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Social networking companies Facebook and LinkedIn have decided to ramp up their international privacy and compliance teams. LinkedIn, one of the largest professional networking websites, recently suffered a major data breach that saw millions of user passwords leaking to the Internet. According to reports, such high-profile data lapses have stressed the importance for the Internet companies to do more for protecting consumer data.
The agreement between the two companies comes in response to demands from the Irish regulators. It's learnt that Google, another major Internet company, and other tech players have set up their international or European headquarters in business-friendly Ireland in recent years.
Facebook also has its office in Ireland with about 400 employees, who take care of all its users outside the U.S. and Canada. The social networking giant boasts of more than 900 million users, most of them are outside North America. Facebook had agreed last year to change its privacy protection for users outside the continent after regulators found that its policies were quite complex and needed to be more transparent.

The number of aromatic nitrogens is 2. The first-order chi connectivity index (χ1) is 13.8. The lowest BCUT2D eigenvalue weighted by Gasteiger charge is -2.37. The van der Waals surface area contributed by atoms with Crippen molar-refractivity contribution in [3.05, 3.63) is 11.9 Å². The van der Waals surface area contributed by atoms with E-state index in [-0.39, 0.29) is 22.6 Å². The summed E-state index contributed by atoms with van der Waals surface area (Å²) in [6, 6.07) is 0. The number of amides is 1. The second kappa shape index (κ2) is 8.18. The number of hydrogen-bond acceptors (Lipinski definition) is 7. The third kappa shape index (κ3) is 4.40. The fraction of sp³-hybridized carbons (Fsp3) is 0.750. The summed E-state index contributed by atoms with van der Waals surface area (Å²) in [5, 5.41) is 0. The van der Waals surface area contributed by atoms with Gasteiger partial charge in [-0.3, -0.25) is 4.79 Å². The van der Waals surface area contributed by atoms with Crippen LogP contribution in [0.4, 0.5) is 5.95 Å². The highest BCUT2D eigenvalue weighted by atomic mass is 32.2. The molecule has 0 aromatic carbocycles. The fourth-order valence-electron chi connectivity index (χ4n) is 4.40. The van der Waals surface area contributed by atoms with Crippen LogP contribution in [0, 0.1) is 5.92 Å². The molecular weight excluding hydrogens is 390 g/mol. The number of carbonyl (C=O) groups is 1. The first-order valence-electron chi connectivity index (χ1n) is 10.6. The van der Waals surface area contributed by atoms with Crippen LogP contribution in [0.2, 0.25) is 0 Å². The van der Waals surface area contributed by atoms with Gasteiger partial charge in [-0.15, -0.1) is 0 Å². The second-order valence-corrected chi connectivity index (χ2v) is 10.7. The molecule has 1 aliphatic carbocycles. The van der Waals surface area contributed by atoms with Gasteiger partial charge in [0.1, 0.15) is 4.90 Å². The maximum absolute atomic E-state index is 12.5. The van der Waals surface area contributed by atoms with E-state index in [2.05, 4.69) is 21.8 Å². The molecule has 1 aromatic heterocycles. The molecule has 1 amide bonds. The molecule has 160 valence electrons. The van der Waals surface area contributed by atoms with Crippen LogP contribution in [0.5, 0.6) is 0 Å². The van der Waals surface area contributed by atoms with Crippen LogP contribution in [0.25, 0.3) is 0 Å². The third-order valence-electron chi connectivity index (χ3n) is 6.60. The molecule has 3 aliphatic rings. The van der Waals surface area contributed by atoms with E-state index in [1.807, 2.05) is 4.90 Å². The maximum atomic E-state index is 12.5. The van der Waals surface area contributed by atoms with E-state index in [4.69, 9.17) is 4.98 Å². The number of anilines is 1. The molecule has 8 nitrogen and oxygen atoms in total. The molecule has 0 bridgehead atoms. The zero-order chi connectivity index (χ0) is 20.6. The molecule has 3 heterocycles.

"They're beefing up their privacy functions in Ireland by bringing in people who've taken a lead in the U.S.," Gary Davies, Deputy Data Protection Commissioner (DPC), told Reuters.
LinkedIn, with more than 160 million members worldwide, said it is bulking out its privacy team, with the appointment of a key executive at its Dublin headquarters.
"We are putting additional privacy resources in Ireland and moving one of our key directors to our International HQ in Dublin," a spokeswoman at LinkedIn told Reuters via email.
Davies confirmed that the DPC is currently investigating the recent LinkedIn security breach.